The presidential election did not end with the balloting in the second round. The two candidates remained locked in a series of challenges, complicated by the disclosure of allegations that the chief executive of the Independent Electoral Commission appeared to have been involved in a conspiracy to commit electoral fraud. The result was a deadlock that was only broken when Secretary of State John Kerry intervened to suggest that the candidates agree to a nationwide audit of all 22,000-plus polling station ballot boxes. This agreement, reached on July 12, 2014, would take until September 19 for the process to conclude when the two candidates agreed to share power. On September 29, Dr. Ghani was inaugurated as president. Dr. Abdullah was appointed chief executive officer—a position not provided for in the Afghan Constitution.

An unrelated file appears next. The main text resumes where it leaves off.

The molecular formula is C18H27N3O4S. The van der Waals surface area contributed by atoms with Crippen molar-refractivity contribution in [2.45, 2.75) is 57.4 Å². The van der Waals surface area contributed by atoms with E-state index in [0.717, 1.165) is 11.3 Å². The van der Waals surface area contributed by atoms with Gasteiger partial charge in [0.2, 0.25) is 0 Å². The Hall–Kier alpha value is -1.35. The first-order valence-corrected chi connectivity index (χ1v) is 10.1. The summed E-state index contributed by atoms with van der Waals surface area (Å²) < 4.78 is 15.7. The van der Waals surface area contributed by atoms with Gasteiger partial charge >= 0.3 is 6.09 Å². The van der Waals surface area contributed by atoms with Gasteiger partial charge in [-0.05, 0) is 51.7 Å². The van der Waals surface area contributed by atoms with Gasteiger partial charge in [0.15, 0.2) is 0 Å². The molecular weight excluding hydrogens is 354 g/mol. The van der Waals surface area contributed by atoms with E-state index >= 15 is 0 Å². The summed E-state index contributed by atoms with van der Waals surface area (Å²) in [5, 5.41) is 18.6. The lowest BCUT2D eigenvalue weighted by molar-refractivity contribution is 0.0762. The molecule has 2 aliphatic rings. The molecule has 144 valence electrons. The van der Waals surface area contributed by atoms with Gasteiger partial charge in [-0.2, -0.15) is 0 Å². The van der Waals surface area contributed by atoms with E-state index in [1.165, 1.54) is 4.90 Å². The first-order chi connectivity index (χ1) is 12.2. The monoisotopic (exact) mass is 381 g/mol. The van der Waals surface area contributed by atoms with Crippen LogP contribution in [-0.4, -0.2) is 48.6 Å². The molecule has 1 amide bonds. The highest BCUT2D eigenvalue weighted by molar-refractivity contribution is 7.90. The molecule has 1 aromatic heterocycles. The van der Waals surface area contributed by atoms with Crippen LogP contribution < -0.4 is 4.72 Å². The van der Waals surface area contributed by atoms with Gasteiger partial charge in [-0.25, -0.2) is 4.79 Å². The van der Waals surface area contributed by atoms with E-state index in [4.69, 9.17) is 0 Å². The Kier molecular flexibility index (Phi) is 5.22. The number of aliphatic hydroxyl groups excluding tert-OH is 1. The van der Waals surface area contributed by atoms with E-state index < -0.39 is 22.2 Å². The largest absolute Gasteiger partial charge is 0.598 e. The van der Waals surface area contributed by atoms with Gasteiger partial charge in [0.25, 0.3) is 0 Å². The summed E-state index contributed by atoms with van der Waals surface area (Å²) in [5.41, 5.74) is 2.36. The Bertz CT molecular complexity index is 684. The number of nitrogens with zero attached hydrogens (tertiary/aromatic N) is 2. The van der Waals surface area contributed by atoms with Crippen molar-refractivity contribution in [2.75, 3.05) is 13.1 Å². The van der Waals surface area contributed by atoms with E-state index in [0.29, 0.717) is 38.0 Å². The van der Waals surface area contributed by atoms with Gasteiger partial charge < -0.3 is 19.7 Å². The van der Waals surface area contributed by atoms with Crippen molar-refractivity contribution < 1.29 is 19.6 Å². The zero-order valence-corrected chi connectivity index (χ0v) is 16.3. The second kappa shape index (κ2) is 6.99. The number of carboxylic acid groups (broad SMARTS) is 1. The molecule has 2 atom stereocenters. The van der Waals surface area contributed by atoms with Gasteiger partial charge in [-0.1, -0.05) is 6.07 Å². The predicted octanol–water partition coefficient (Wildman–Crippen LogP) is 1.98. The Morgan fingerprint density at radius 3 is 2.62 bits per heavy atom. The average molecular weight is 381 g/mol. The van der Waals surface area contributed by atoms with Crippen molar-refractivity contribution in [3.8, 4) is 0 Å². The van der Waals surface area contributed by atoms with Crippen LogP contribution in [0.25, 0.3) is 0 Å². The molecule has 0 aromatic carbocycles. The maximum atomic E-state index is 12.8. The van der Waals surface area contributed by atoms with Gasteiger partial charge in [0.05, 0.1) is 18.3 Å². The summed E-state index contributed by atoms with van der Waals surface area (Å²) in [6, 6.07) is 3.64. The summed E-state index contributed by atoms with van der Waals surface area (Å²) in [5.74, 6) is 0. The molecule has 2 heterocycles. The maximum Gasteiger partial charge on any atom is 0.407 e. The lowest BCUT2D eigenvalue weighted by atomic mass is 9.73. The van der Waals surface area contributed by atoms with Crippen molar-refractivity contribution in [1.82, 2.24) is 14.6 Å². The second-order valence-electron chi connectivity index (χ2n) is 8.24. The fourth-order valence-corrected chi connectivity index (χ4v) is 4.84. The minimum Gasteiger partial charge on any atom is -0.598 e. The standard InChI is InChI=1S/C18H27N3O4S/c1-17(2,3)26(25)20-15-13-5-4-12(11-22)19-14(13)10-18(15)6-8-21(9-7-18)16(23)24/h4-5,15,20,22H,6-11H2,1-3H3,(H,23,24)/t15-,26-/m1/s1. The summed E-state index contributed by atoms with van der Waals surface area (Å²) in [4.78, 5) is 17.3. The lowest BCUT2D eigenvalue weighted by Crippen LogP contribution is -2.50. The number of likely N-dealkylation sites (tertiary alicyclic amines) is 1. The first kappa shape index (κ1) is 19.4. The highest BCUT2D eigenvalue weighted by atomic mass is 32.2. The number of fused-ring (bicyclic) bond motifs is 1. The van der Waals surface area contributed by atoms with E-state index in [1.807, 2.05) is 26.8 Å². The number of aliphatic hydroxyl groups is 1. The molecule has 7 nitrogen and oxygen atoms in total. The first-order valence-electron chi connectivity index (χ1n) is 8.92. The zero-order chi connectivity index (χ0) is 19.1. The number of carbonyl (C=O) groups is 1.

Following the second round, approximately 2,576 complaints were presented to the Independent Electoral Complaints Commission. Significantly, Abdullah’s team only filed a limited number of these complaints (664). He later charged that the results were unreliable because of massive fraud in the voting, including results in particular polling centers that exceeded the population of that center.